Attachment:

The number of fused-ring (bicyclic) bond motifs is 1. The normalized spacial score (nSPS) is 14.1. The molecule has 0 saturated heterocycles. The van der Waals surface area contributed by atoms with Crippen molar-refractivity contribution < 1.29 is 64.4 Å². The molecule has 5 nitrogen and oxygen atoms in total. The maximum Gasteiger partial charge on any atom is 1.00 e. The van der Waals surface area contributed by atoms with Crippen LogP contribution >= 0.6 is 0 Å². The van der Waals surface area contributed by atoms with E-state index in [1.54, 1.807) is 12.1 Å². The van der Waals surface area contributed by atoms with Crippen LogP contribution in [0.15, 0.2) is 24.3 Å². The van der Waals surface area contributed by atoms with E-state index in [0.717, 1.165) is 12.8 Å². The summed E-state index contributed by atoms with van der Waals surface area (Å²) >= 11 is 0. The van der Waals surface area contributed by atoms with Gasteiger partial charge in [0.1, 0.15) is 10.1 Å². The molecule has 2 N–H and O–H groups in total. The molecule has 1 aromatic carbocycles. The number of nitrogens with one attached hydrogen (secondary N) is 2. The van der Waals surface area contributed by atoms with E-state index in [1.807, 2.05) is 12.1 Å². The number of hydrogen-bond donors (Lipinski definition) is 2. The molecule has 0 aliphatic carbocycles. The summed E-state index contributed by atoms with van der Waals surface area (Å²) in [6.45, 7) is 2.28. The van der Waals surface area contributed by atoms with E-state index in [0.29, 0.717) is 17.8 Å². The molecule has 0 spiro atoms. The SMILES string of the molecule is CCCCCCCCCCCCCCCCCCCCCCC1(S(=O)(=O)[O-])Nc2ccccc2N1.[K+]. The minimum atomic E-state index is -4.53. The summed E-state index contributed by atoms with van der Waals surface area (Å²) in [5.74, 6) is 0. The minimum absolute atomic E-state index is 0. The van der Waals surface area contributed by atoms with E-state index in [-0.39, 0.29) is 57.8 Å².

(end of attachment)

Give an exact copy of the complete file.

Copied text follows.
The number of fused-ring (bicyclic) bond motifs is 1. The normalized spacial score (nSPS) is 14.1. The molecule has 0 saturated heterocycles. The van der Waals surface area contributed by atoms with Crippen molar-refractivity contribution < 1.29 is 64.4 Å². The molecule has 5 nitrogen and oxygen atoms in total. The maximum Gasteiger partial charge on any atom is 1.00 e. The van der Waals surface area contributed by atoms with Crippen LogP contribution >= 0.6 is 0 Å². The van der Waals surface area contributed by atoms with E-state index in [1.54, 1.807) is 12.1 Å². The van der Waals surface area contributed by atoms with Crippen LogP contribution in [0.15, 0.2) is 24.3 Å². The van der Waals surface area contributed by atoms with E-state index in [0.717, 1.165) is 12.8 Å². The summed E-state index contributed by atoms with van der Waals surface area (Å²) >= 11 is 0. The van der Waals surface area contributed by atoms with Gasteiger partial charge in [0.1, 0.15) is 10.1 Å². The molecule has 2 N–H and O–H groups in total. The molecule has 1 aromatic carbocycles. The number of nitrogens with one attached hydrogen (secondary N) is 2. The van der Waals surface area contributed by atoms with E-state index in [1.807, 2.05) is 12.1 Å². The number of hydrogen-bond donors (Lipinski definition) is 2. The molecule has 0 aliphatic carbocycles. The summed E-state index contributed by atoms with van der Waals surface area (Å²) in [6.45, 7) is 2.28. The van der Waals surface area contributed by atoms with E-state index in [0.29, 0.717) is 17.8 Å². The molecule has 0 spiro atoms. The SMILES string of the molecule is CCCCCCCCCCCCCCCCCCCCCCC1(S(=O)(=O)[O-])Nc2ccccc2N1.[K+]. The minimum atomic E-state index is -4.53. The summed E-state index contributed by atoms with van der Waals surface area (Å²) in [5.74, 6) is 0. The minimum absolute atomic E-state index is 0. The van der Waals surface area contributed by atoms with E-state index in [-0.39, 0.29) is 57.8 Å².